LCS Summer Playoffs: Criticism of TSM and Cloud9 Drafts is Wrong

League of Legends. Photo Courtesy of Riot Games.
League of Legends. Photo Courtesy of Riot Games. /
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League of Legends. Photo Courtesy of Riot Games.
League of Legends. Photo Courtesy of Riot Games. /

We break down some of the criticisms levied by LCS commentators on perceived poor drafts by TSM and Cloud9

How many times have you heard the phrase “this game was lost in draft” or “they got out-drafted”? In post-game comment sections and analyst desk segments, the primary talking point as to why any team lost a game was their draft. This is especially true of discussions LCS teams and has become a nearly-perpetual discussion regarding Cloud9 and TSM. Nearly everyone seemingly tunnels on draft as though the decisions made in-game by the players were less important than the champions they were playing.

The community has several incorrect assumptions about draft, such as there being a “correct” or ‘incorrect’ draft based on whether you win or lose the game. So today we will examine the draft phases of two recent series in the LCS playoffs: Cloud9 vs FlyQuest (which FlyQuest won) and TSM vs Golden Guardians (which GGS won).

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In both cases, the team that lost the series has been criticized as having bad drafts, despite there being a world of difference between the two. Such a discussion seems fitting since Cloud9 and TSM will now play one another for the final LCS spot at worlds.

TSM Bottom Lane

For TSM, they were hyper-focused on securing Caitlyn first pick every single time it was available. This behavior of making sure their star AD Carry Yiliang “Doublelift” Peng had arguably the strongest ADC pick on the patch was predictable and Golden Guardians responded by blind picking Morgana. She “counters” a lot of what Caitlyn brings to lane. Morgana can push waves with her pool and use Black Shield on Caitlyn’s traps and Q’s. The Ashe pick has historically been a good response to Caitlyn with her range and harass in lane to match Caitlyn’s.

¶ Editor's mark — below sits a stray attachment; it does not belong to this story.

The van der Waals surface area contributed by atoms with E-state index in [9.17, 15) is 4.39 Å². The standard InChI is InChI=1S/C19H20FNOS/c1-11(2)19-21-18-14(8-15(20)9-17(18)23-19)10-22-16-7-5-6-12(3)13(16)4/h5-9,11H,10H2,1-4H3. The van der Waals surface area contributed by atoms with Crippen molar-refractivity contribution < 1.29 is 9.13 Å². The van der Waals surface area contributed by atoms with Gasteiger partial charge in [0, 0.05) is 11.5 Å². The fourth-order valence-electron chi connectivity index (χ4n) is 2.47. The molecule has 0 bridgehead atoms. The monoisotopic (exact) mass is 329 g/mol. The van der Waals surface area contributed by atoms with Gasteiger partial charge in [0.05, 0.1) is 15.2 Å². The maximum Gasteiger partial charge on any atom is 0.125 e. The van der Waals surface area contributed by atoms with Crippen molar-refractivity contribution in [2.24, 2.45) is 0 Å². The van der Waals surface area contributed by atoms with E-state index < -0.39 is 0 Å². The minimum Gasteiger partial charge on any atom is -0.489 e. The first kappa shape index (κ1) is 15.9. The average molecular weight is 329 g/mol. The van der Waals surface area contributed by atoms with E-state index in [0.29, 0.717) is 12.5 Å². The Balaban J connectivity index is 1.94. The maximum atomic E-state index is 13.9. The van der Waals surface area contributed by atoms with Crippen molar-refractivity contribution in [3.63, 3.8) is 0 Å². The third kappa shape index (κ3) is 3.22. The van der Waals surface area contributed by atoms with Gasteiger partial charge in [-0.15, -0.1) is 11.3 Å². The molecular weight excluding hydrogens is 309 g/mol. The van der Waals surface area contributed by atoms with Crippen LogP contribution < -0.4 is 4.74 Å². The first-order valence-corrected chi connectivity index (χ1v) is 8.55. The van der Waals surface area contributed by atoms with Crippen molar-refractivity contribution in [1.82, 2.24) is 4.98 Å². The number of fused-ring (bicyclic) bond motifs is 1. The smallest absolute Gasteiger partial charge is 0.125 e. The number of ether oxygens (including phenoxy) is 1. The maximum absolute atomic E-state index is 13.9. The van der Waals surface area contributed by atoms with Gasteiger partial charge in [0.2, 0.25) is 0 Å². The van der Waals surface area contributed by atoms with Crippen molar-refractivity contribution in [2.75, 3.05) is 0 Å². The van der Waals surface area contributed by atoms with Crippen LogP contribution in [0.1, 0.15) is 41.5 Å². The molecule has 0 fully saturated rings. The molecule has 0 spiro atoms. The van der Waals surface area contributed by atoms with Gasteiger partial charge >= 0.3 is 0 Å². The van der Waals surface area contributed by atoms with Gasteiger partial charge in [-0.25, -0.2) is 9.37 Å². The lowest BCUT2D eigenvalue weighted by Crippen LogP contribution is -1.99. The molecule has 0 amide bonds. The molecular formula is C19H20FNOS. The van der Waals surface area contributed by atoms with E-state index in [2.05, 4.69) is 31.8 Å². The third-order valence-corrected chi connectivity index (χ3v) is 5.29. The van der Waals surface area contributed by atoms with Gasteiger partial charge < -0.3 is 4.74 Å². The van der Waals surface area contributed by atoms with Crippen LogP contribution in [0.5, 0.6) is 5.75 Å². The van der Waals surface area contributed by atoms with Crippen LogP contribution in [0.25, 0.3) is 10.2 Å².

As a result, this matchup is almost entirely dependent on what Support is paired with Caitlyn. What did TSM respond with? Thresh.

A champion that also has his strengths neutralized by Morgana/Ashe. In the LPL Caitlyn is nearly always paired with Lux or a similar support that can help her push the lane and harass the opponent. Champions like Bard, Karma, and Zyra can all accomplish this. TSM did pick the Bard in Game 2, but support Erik “Treatz” Wessen randomly suicided into GG’s bot lane duo early in the lane and eliminated any potential advantage.

In Game 3, after displaying they had no sufficient counter available, TSM was forced to ban Morgana. With its primary lane counter now banned, Golden Guardians had nothing preventing them from first picking Caitlyn. TSM responded with Ashe/Thresh, but the Tahm Kench pick for GGS support Choi “Huhi” Jae-hyun neutralized any pick potential that duo would threaten.

There was a massive difference in draft and execution between Golden Guardians and TSM. Even when Doublelift completed his three-item power-spike on Caitlyn in Game 2 he was totally unable to impact the game due to mid laner Tanner “Damonte” Damonte reliably poking him with the Ziggs pick.

TSM’s bottom lane failed to gain meaningful pressure throughout the series despite placing such a high premium on the bot lane in the first phase of draft. As a result, they received the lion’s share of the blame for what might very well be the most embarrassing loss in TSM’s long history.

Oddly enough, Cloud9’s bottom lane has received a similar level of criticism for their performance against FlyQuest. Both the post-game analyst desk and reddit/twitter comment sections highlighted the duo’s picks as a main factor in Cloud9’s defeat. Such an analysis is extremely lazy.